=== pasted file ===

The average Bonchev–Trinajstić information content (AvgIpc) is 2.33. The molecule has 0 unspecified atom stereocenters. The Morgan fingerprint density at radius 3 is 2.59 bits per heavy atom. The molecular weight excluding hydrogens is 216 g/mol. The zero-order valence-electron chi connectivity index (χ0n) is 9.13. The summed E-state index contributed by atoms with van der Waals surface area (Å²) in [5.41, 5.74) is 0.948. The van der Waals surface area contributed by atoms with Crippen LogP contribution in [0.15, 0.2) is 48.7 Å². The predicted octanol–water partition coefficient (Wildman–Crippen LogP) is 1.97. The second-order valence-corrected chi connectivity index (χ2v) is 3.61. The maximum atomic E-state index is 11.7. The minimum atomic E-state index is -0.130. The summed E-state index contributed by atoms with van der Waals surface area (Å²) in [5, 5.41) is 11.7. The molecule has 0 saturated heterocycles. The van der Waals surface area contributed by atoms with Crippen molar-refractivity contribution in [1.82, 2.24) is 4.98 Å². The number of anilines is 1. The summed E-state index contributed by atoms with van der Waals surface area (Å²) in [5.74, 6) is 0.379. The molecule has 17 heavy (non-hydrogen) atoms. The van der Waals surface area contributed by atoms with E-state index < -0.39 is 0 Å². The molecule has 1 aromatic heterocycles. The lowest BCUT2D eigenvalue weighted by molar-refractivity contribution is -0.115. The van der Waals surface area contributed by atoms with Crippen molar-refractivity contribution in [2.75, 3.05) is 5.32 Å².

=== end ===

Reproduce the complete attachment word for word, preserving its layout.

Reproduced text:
The average Bonchev–Trinajstić information content (AvgIpc) is 2.33. The molecule has 0 unspecified atom stereocenters. The Morgan fingerprint density at radius 3 is 2.59 bits per heavy atom. The molecular weight excluding hydrogens is 216 g/mol. The zero-order valence-electron chi connectivity index (χ0n) is 9.13. The summed E-state index contributed by atoms with van der Waals surface area (Å²) in [5.41, 5.74) is 0.948. The van der Waals surface area contributed by atoms with Crippen LogP contribution in [0.15, 0.2) is 48.7 Å². The predicted octanol–water partition coefficient (Wildman–Crippen LogP) is 1.97. The second-order valence-corrected chi connectivity index (χ2v) is 3.61. The maximum atomic E-state index is 11.7. The minimum atomic E-state index is -0.130. The summed E-state index contributed by atoms with van der Waals surface area (Å²) in [5, 5.41) is 11.7. The molecule has 0 saturated heterocycles. The van der Waals surface area contributed by atoms with Crippen molar-refractivity contribution in [1.82, 2.24) is 4.98 Å². The number of anilines is 1. The summed E-state index contributed by atoms with van der Waals surface area (Å²) in [5.74, 6) is 0.379. The molecule has 17 heavy (non-hydrogen) atoms. The van der Waals surface area contributed by atoms with E-state index < -0.39 is 0 Å². The molecule has 1 aromatic heterocycles. The lowest BCUT2D eigenvalue weighted by molar-refractivity contribution is -0.115. The van der Waals surface area contributed by atoms with Crippen molar-refractivity contribution in [2.75, 3.05) is 5.32 Å².